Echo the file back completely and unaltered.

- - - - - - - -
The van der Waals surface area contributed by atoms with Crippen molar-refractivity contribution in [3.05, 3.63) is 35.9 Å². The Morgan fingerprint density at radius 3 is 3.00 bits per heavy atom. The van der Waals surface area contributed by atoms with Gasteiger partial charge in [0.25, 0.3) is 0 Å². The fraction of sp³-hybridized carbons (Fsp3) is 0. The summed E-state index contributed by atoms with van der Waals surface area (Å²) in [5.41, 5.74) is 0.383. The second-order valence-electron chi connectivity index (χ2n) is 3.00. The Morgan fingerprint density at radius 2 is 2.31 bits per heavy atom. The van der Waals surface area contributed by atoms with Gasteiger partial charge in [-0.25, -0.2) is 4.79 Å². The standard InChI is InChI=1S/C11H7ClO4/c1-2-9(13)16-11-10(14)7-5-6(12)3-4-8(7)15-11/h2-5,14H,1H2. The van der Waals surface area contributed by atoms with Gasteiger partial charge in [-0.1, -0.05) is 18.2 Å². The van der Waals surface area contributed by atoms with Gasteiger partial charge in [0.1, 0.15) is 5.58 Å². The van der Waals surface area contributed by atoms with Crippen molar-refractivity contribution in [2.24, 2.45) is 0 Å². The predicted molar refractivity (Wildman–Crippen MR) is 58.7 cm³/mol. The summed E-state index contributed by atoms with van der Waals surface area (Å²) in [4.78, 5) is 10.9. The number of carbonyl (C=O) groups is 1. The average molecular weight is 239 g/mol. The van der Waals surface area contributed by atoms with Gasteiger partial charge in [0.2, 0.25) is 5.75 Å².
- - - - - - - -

The van der Waals surface area contributed by atoms with Crippen molar-refractivity contribution in [3.05, 3.63) is 35.9 Å². The Morgan fingerprint density at radius 3 is 3.00 bits per heavy atom. The van der Waals surface area contributed by atoms with Gasteiger partial charge in [0.25, 0.3) is 0 Å². The fraction of sp³-hybridized carbons (Fsp3) is 0. The summed E-state index contributed by atoms with van der Waals surface area (Å²) in [5.41, 5.74) is 0.383. The second-order valence-electron chi connectivity index (χ2n) is 3.00. The Morgan fingerprint density at radius 2 is 2.31 bits per heavy atom. The van der Waals surface area contributed by atoms with Gasteiger partial charge in [-0.25, -0.2) is 4.79 Å². The standard InChI is InChI=1S/C11H7ClO4/c1-2-9(13)16-11-10(14)7-5-6(12)3-4-8(7)15-11/h2-5,14H,1H2. The van der Waals surface area contributed by atoms with Gasteiger partial charge in [-0.1, -0.05) is 18.2 Å². The van der Waals surface area contributed by atoms with Gasteiger partial charge in [0.1, 0.15) is 5.58 Å². The van der Waals surface area contributed by atoms with Crippen molar-refractivity contribution in [2.24, 2.45) is 0 Å². The predicted molar refractivity (Wildman–Crippen MR) is 58.7 cm³/mol. The summed E-state index contributed by atoms with van der Waals surface area (Å²) in [4.78, 5) is 10.9. The number of carbonyl (C=O) groups is 1. The average molecular weight is 239 g/mol. The van der Waals surface area contributed by atoms with Gasteiger partial charge in [0.2, 0.25) is 5.75 Å².